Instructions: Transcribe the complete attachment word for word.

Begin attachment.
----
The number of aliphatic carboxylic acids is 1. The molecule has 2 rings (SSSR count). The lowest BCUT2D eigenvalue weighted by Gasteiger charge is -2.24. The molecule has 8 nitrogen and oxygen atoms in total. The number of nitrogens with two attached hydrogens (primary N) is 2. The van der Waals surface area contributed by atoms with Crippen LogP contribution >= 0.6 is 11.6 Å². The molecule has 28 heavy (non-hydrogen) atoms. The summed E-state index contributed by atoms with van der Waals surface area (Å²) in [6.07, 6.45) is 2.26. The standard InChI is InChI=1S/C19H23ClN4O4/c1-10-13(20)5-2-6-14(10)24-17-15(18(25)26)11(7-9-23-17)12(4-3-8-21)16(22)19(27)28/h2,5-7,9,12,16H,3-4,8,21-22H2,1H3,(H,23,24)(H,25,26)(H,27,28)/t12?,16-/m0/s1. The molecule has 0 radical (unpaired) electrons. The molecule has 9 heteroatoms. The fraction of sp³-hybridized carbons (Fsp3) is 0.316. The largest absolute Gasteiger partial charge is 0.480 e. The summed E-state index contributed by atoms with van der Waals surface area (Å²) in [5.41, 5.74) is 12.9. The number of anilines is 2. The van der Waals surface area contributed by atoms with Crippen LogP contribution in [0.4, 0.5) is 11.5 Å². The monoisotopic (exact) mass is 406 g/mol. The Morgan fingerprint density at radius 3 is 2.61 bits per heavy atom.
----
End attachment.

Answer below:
The number of aliphatic carboxylic acids is 1. The molecule has 2 rings (SSSR count). The lowest BCUT2D eigenvalue weighted by Gasteiger charge is -2.24. The molecule has 8 nitrogen and oxygen atoms in total. The number of nitrogens with two attached hydrogens (primary N) is 2. The van der Waals surface area contributed by atoms with Crippen LogP contribution >= 0.6 is 11.6 Å². The molecule has 28 heavy (non-hydrogen) atoms. The summed E-state index contributed by atoms with van der Waals surface area (Å²) in [6.07, 6.45) is 2.26. The standard InChI is InChI=1S/C19H23ClN4O4/c1-10-13(20)5-2-6-14(10)24-17-15(18(25)26)11(7-9-23-17)12(4-3-8-21)16(22)19(27)28/h2,5-7,9,12,16H,3-4,8,21-22H2,1H3,(H,23,24)(H,25,26)(H,27,28)/t12?,16-/m0/s1. The molecule has 0 radical (unpaired) electrons. The molecule has 9 heteroatoms. The fraction of sp³-hybridized carbons (Fsp3) is 0.316. The largest absolute Gasteiger partial charge is 0.480 e. The summed E-state index contributed by atoms with van der Waals surface area (Å²) in [5.41, 5.74) is 12.9. The number of anilines is 2. The van der Waals surface area contributed by atoms with Crippen LogP contribution in [0.4, 0.5) is 11.5 Å². The monoisotopic (exact) mass is 406 g/mol. The Morgan fingerprint density at radius 3 is 2.61 bits per heavy atom.